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Thread: Need help with a finishing stone??

  1. #1

    Need help with a finishing stone??

    so i use a 1000 mino sharp and a 6000 king for my normal stones.

    i was looking for a finishing stone to add to it and i have been wanting to try a natural stone because i like the finish that they leave.

    the couple im looking into are Takashima Awasedo, Ohira Tomae, and i have spoke with maxim which he has Ozuku nr 35 or 36 he recommended but are out of my price range. He said he will be getting some Yaginoshimas in next week and that they are a bit harder but will be ok for kitchen knives.

    have any of you used these stones and have any preference or do you recommend anything else? Want to stay under 200$.

  2. #2

  3. #3
    Senior Member goodchef1's Avatar
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    beautiful question. I think many need to look more at steel, hrc, geometry, finish, etc. not the one style, edge, stone fits all category. A whole new world opens up between the relationship of blade and stone.

  4. #4
    well pretty much all my knives, misono suji 240, misono santoku 7, tojiro dp honesuki 150mm i will probably only take to the 6k, but the kono hd gyuto 240 and gesshin ginga 210 petty id like to get a nice finish and refine the edge just a bit more. i may even use the finishing stone for more frequent touch ups so that i dont have to take it all the way down as much on just about all of them.

    most of them are stainless, except the kono hd is semi stainless. which im sure you all know more about the steel involved than i do.

    might i mention id like to use it on my straight razors as well but thats just an option it will be purchased for use on the knives so that is my main focus.

  5. #5
    Senior Member Adagimp's Avatar
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    Your preference for using the stone for both knives and straights might be satisfied by the purchase of a good natural stone.

    Although, naturals are generally more expensive than synthetics and their quality varies between nearly every stone.

    Budget allowing, a naturally stone would probably be what I went after, if I was looking to sharpen knives and straights on the same stone.

    If you're just looking to sharpen knives a natural would still be a good option, but a synthetic will probably save you some money.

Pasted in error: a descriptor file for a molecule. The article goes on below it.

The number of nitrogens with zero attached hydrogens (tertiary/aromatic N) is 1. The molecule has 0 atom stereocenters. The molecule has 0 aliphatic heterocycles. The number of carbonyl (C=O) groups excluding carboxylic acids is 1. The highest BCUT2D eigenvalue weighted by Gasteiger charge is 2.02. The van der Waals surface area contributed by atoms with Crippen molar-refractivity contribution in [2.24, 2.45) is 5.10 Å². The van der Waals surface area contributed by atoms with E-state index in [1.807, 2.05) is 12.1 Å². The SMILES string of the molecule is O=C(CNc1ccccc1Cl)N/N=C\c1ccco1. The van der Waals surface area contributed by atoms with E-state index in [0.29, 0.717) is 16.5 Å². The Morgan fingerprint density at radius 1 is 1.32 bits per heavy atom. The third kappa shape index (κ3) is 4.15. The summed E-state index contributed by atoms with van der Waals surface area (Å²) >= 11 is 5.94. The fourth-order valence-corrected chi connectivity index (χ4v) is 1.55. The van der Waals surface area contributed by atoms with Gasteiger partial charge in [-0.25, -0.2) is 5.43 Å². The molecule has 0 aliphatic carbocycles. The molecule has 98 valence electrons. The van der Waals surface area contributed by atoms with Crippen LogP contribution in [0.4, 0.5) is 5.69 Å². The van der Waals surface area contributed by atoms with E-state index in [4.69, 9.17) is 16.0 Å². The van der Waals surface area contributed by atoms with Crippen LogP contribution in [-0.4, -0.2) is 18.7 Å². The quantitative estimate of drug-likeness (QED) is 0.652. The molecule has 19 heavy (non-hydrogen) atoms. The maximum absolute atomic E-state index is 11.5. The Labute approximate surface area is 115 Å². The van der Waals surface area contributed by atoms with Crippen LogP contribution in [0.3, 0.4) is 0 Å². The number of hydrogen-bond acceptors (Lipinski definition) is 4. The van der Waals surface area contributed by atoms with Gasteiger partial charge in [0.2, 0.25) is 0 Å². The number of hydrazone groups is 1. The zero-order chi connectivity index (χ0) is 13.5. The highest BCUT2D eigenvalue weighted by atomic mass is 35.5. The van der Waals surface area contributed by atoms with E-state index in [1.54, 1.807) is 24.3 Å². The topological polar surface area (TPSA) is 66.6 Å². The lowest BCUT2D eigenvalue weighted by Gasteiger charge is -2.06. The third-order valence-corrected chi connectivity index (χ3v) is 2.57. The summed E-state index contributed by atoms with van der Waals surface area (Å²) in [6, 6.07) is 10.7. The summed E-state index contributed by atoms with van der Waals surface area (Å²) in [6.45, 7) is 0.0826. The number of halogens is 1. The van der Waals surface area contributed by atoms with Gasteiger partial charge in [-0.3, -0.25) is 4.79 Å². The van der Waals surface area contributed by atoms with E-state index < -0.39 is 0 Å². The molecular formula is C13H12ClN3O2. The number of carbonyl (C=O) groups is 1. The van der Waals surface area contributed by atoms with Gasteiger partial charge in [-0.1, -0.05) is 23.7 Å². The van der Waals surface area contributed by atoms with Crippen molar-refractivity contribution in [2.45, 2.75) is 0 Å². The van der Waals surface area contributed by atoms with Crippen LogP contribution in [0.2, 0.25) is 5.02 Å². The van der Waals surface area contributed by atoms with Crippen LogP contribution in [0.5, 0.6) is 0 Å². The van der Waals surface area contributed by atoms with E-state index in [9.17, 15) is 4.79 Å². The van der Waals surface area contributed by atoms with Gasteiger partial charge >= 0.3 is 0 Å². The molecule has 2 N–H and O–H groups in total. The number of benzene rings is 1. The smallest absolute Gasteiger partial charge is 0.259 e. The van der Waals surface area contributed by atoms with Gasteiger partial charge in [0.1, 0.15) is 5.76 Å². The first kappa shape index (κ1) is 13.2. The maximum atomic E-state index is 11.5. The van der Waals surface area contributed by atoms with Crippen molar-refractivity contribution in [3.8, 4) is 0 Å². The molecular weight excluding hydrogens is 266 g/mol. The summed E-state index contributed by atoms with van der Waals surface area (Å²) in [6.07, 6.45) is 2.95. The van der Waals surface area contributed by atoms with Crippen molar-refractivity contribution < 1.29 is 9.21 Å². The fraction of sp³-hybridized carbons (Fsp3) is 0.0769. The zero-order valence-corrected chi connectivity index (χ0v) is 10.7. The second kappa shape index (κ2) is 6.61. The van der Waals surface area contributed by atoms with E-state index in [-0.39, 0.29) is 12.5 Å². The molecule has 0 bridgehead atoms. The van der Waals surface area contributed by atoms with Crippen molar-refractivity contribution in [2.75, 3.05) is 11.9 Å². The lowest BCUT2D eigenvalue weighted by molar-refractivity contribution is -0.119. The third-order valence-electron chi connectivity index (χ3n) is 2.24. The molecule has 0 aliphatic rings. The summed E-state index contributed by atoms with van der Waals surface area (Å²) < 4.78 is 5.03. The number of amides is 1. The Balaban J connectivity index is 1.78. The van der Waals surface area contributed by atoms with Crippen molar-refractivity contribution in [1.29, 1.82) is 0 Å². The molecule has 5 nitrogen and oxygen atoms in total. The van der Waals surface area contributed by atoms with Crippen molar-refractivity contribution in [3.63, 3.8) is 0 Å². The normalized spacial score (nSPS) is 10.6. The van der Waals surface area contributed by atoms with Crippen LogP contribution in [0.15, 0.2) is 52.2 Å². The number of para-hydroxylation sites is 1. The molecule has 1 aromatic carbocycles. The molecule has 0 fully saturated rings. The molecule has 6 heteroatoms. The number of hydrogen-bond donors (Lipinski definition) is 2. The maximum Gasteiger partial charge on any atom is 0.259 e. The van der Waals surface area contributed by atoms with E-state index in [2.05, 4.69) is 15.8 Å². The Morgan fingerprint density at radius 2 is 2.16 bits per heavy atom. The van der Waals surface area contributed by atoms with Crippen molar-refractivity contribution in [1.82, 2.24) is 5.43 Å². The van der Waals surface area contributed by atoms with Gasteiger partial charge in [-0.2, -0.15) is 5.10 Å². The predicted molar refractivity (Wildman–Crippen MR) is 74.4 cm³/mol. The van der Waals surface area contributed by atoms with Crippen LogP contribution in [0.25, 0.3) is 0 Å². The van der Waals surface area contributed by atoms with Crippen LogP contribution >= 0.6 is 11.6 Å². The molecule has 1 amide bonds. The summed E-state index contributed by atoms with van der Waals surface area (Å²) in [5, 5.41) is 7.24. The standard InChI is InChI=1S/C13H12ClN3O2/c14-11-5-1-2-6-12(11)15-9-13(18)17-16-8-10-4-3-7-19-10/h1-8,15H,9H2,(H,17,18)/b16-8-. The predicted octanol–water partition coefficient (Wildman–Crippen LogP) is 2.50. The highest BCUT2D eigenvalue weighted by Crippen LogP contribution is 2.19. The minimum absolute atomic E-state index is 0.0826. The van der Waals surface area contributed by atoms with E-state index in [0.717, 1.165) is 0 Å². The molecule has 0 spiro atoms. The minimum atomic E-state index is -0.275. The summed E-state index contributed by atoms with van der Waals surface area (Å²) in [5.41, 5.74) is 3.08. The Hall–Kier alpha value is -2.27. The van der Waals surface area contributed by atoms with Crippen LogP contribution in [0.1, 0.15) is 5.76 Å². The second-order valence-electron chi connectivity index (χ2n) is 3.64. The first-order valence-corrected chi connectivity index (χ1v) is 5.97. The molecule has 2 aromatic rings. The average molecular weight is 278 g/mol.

The naniwa super 8k or 10k have gotten good reviews as finishing stones, though I've only used the 8k and found it a bit soft.

  6. #6
    I'm being very general here but with the way I think if you're looking at naturals you'll probably want something on the medium to hard side. I say this because you're looking to use the stone for both straights and double bevel knives and this is do-able if you find the right one although the price point is going to be a ***** unless you go for smaller razor sized stones (coppa). If you were also doing double bevel knives then this would all be blown out of the water.

  7. #7
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    My favorite finishing stone for kitchen knives is an 8kSS. It is relatively fast and works well on all steels. After that, it would be a Belgian coticule. I also have an Awasedo. At this point, I really like it for carbon steel but not so much in general for stainless. It works but it's slow compared to the SS. The Kitayama 8k is quite serviceable and I use that from time to time although I find that carbon/iron claddin rusts fairly quickly on this stone. I use a 12k SS for razors. It works fine with knives, too.

  8. #8
    if i do go synthetic i was thinking either the 8kSS or the 16k shapton glass because for the price thats pretty decent but i haven't really seen any review and im not sure if that would be too fine for a kitchen knife.

    although i would really like to try a natural stone, but dave makes a good point about the size and price. I believe either one that jon or mark carries would be fine for knives to finish with right? or would i be better of going with the synthetic?

  9. #9
    the takashima wouldnt be the best for razors.... its a little too soft and muddy. Its much more of a knife stone.

  10. #10
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    I think synthetics are much better multipurpose stones. Naturals are tricky. Plus, they are slow. I'm not very experienced with them but if you're gonna go for a japanese natural, I think it's best to get them with a single purpose in mind. A belgian coticule, however is a nice all purpose stone.

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